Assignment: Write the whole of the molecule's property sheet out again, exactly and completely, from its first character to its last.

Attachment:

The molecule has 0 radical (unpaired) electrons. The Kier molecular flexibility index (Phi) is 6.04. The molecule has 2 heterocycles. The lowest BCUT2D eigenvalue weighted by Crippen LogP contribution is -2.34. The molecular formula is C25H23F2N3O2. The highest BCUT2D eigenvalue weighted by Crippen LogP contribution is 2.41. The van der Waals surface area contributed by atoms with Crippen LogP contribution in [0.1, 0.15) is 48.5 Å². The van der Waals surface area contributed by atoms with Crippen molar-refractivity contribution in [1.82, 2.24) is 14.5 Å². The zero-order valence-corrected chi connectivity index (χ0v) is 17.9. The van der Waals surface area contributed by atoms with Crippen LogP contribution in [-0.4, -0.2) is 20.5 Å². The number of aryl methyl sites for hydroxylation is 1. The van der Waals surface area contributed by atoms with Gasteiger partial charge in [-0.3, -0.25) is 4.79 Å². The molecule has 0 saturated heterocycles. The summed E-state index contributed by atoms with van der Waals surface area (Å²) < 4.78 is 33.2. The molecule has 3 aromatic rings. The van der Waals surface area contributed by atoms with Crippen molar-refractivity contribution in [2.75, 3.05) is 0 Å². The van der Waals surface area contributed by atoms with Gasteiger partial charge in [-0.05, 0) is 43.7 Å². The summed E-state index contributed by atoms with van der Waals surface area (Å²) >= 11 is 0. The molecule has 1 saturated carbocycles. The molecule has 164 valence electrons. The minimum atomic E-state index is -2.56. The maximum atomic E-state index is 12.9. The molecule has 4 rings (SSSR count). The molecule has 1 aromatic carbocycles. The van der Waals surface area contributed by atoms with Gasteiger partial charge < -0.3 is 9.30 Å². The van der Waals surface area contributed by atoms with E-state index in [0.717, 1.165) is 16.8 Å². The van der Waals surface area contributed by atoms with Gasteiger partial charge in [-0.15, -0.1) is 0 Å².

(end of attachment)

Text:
The molecule has 0 radical (unpaired) electrons. The Kier molecular flexibility index (Phi) is 6.04. The molecule has 2 heterocycles. The lowest BCUT2D eigenvalue weighted by Crippen LogP contribution is -2.34. The molecular formula is C25H23F2N3O2. The highest BCUT2D eigenvalue weighted by Crippen LogP contribution is 2.41. The van der Waals surface area contributed by atoms with Crippen LogP contribution in [0.1, 0.15) is 48.5 Å². The van der Waals surface area contributed by atoms with Crippen molar-refractivity contribution in [1.82, 2.24) is 14.5 Å². The zero-order valence-corrected chi connectivity index (χ0v) is 17.9. The van der Waals surface area contributed by atoms with Crippen LogP contribution in [-0.4, -0.2) is 20.5 Å². The number of aryl methyl sites for hydroxylation is 1. The van der Waals surface area contributed by atoms with Gasteiger partial charge in [-0.3, -0.25) is 4.79 Å². The molecule has 0 saturated heterocycles. The summed E-state index contributed by atoms with van der Waals surface area (Å²) < 4.78 is 33.2. The molecule has 3 aromatic rings. The van der Waals surface area contributed by atoms with Crippen molar-refractivity contribution in [2.75, 3.05) is 0 Å². The van der Waals surface area contributed by atoms with Gasteiger partial charge in [-0.05, 0) is 43.7 Å². The summed E-state index contributed by atoms with van der Waals surface area (Å²) >= 11 is 0. The molecule has 1 saturated carbocycles. The molecule has 164 valence electrons. The minimum atomic E-state index is -2.56. The maximum atomic E-state index is 12.9. The molecule has 4 rings (SSSR count). The molecule has 1 aromatic carbocycles. The van der Waals surface area contributed by atoms with Gasteiger partial charge < -0.3 is 9.30 Å². The van der Waals surface area contributed by atoms with E-state index in [0.717, 1.165) is 16.8 Å². The van der Waals surface area contributed by atoms with Gasteiger partial charge in [-0.15, -0.1) is 0 Å².